Your significant other and you have been dating for a while now and it seems like you spend most of your time at just one domicile. You watch the same shows on the same streaming services, buy food together, and it seems like you share your toothbrush, cosmetics, and clothes. Naturally, when one of you suggests moving in together, the decision seems obvious. Think of all the time you could save driving between apartments? Why pay two Internet bills instead of one? Imagine how much time you could spend together. Sounds perfect, right?
This is how many couples end up living together before marriage. But is that all there is to it?
Find Living Together Lawyers Near Me
What Science has to Say
Many young couples choose to cohabitate because of the potential economic benefits, such as splitting bills. Others see it as a way to practice living together before they are engaged in a common law marriage or a civil partnership. However, the benefits may not always work out the way we think.
According to For Your Marriage, a self-identifying resource for Catholics teaching cohabitation before marriage, some 60% of all current marriages in the US are preceded by couples living together. They also claim such relationships are 46% more likely to end in divorce, with that number increasing in cases where partners have lived with significant others before. The Pew Research Center found in their own study that closer to 65% of marriages start as cohabitation relationships, with young adults born after 1980 to be more likely than any previous generation to live together before marriage.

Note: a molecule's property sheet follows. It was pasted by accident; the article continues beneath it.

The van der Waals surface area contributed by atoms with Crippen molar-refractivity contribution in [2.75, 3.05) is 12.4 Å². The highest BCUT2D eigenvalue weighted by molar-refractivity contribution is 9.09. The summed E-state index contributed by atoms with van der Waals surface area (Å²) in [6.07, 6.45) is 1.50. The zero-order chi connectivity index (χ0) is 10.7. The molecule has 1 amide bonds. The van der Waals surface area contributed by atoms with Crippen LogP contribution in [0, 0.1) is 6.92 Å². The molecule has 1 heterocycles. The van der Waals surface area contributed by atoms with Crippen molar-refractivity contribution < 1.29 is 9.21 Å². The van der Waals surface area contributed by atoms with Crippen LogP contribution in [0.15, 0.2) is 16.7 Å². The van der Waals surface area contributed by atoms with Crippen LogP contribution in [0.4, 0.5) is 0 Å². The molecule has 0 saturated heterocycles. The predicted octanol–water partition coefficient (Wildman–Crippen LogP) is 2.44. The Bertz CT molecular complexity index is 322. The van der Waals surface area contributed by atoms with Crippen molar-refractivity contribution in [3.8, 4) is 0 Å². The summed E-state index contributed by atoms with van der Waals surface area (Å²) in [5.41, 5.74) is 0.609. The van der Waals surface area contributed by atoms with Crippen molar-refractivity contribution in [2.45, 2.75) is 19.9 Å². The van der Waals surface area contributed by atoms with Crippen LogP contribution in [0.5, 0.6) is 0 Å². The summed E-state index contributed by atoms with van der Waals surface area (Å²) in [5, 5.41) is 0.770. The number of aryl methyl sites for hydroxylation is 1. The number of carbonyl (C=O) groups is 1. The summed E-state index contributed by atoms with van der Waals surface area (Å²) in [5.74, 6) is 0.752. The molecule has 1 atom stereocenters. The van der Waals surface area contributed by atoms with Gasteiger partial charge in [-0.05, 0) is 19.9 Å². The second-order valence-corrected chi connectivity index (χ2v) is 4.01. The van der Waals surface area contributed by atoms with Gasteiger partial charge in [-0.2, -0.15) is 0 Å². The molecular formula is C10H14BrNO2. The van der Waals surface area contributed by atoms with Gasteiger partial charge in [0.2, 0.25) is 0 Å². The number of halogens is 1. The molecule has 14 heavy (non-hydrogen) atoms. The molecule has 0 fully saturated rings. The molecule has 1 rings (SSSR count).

Galena Rhoades of the National Marriage Project said in an article for NPR, “Millenials Navigate the Ups and Downs of Cohabitation,” that the major issues with living together before marriage are the issues that arise from a break-up. Rhoades says that ending a cohabitation is much like a divorce; material possessions need to be split up, joint-finances and bills must be separated, and mutual friends often end up on one-side or the other, especially if the split is ugly.
However, Rhoades also notes that many couples who understand these potential issues see the benefits as outweighing the risks. Such couples cite financial and emotional stability, which allows them be happy together in a way they weren’t when living apart. One couple she interviewed for her article said, “I get to hug her when she comes home. I get to kiss her goodbye in the morning…we both now actually get to save money because we’re not spending half our paychecks on rent.”
What’s the Answer?
The real answer is, there is no one right answer. Cohabitation can be tricky and may add strain to a relationship. The best way to approach a joint living situation is to take into account the pros and cons of how it will affect your particular relationship and decide together how to proceed. As with anything in a strong long-term relationship, make continual note of how things are going and adjust accordingly as needed.